applies.

2.2.  Passwords

2.2.1.  Definition

   Passwords are strings to authenticate the user in HTTP
   authentication.

      password       = 1*(freepoint)
                       ;
                       ; a "freepoint" is a UTF-8 encoded
                       ; Unicode code point that conforms to
                       ; the PRECIS "FreeformClass"
                       ;

   Note that some authentication schemes MAY restrict several characters
   to be used in passwords.

2.2.2.  Preparation

   A password MUST NOT be zero bytes in length.  This rule is to be
   enforced after any normalization and mapping of code points.



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   A password MUST be treated as follows, where the operations specified
   MUST be completed in the order shown:

   1.  Width mapping is not applied.
   2.  Map any instances of non-ASCII space to ASCII space (U+0020).
   3.  Case mapping is not applied.
   4.  Apply Unicode Normalization Form C (NFC) to all characters.
   5.  Ensure that the resulting string conforms to the definition of
       the PRECIS FreeformClass.

   With regard to directionality, the "Bidi Rule" (defined in [RFC5893])
   and similar rules do not apply.


3.  Application Notes

   Implementation of the above rules are sometimes resource-consuming
   and not realistic, especially when the implementation is not aware of
   any Unicode string and is handling the authentication credentials as
   opaque byte strings.  This section provides a general application
   notes for how to realize the above string preparation in the real
   software.

   Note: the note for RFC keywords in the previous section does apply
   also for this section.

   The general principle for the application is: "to send the string
   correctly, by some means."  In particular, if there is "some"
   provision (either manually or automatically) to ensure the correct
   encoding and preparation of string at the time of sending, it is
   considered enough.  As a definitive rule, the following provisions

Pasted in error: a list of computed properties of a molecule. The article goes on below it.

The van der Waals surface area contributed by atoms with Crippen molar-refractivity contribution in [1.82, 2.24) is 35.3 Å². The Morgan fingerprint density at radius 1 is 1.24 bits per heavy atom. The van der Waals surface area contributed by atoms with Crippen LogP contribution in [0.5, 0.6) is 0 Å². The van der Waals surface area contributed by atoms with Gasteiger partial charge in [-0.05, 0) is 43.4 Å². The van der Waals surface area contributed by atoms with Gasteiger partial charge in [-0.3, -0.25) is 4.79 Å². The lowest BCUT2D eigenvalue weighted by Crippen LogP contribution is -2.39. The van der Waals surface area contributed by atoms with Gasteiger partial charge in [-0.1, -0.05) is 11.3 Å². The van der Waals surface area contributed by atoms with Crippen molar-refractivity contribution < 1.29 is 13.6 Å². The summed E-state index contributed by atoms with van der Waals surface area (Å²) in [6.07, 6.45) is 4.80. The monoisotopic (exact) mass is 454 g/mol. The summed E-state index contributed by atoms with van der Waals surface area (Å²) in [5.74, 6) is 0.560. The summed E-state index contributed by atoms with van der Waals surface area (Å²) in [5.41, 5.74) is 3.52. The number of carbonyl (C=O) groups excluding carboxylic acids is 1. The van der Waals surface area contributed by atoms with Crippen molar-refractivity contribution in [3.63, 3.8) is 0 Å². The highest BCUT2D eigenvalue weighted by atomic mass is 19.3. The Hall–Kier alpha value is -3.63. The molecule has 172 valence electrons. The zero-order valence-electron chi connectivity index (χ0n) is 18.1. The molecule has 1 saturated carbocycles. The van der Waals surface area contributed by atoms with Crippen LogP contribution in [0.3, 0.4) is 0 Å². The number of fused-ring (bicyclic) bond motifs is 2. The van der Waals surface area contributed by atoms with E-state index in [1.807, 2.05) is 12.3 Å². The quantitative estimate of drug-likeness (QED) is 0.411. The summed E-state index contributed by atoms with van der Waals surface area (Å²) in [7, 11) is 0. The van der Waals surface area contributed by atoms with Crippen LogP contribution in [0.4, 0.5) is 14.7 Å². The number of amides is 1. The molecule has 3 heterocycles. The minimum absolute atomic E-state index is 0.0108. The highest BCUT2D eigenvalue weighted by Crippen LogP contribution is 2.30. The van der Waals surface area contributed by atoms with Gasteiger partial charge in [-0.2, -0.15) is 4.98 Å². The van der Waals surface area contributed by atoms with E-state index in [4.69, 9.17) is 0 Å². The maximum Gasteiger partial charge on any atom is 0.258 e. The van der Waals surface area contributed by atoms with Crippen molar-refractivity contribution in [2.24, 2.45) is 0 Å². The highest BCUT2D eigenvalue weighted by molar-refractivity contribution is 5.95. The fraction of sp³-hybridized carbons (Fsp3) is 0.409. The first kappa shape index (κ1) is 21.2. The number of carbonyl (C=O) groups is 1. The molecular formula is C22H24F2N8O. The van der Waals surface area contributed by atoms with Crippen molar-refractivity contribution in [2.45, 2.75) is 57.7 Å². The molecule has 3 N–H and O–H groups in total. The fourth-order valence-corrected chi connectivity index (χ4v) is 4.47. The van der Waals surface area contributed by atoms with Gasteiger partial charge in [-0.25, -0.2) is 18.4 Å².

are to be taken:
   o  Recipient side (i.e.  HTTP servers) MAY omit any part of string
      preparation, including Unicode normalization.  It MAY process any
      received strings as is.
   o  Senders which forward already-prepared strings (i.e.  HTTP proxies
      etc.)  MAY omit any part of string preparation.
   o  Interactive clients which receive human users' input, as form of
      "characters", have an obligation to prepare the input string into
      a correct UTF-8 string with regards to the scheme-specific
      preparation rules.  When the authentication scheme specifies that
      the preparation is a MUST, they MUST do it.
   o  Clients which receive credentials in a form of "list of octets"
      (such as those within configuration files) MAY require its users
      to prepare the string correctly within configuration phases, and
      MAY omit any part of string preparation at runtime.

   As a reverse to these rules, any recipients MUST be prepared to



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   receive any unprepared byte lists or character lists as inputs.  Such
   recipients MAY prepare the string by its own, MAY reject such inputs
   explicitly, or MAY process these inputs silently when it will lead to
   failed authentication attempts.  However, Such recipients MUST NOT
   process such inputs in any way which leads to false authentication
   successes (modulo cryptographically negligible level of
   probabilities).


4.  Design principles

   Note: the content of this section is not normative.

   The design of the rules provided in previous sections are made under
   the following concerns and observations.

   o  ASCII transparency:
      Every code-point within U+0020 to U+007E MUST be preserved,
      distinguished, and mapped to its one-byte equivalent respectively.
      This is a strong requirement for compatibility with existing HTTP
      authentication.
   o  Latin-1 preservation:
      Code-points U+00A1 to U+00FE SHOULD be preserved and distinguished
      in the output string.  This enables non-crashing mapping from
      existing ISO-8859-1 user databases, and, if applicable, enables
      backward-compatible server-side implementation for Basic plain-
      text authentication.
   o  Case (non-)mapping:
      As a subset of the above two rules, no case mapping shall be
      applied (as a basic rule).  Without this, some existing user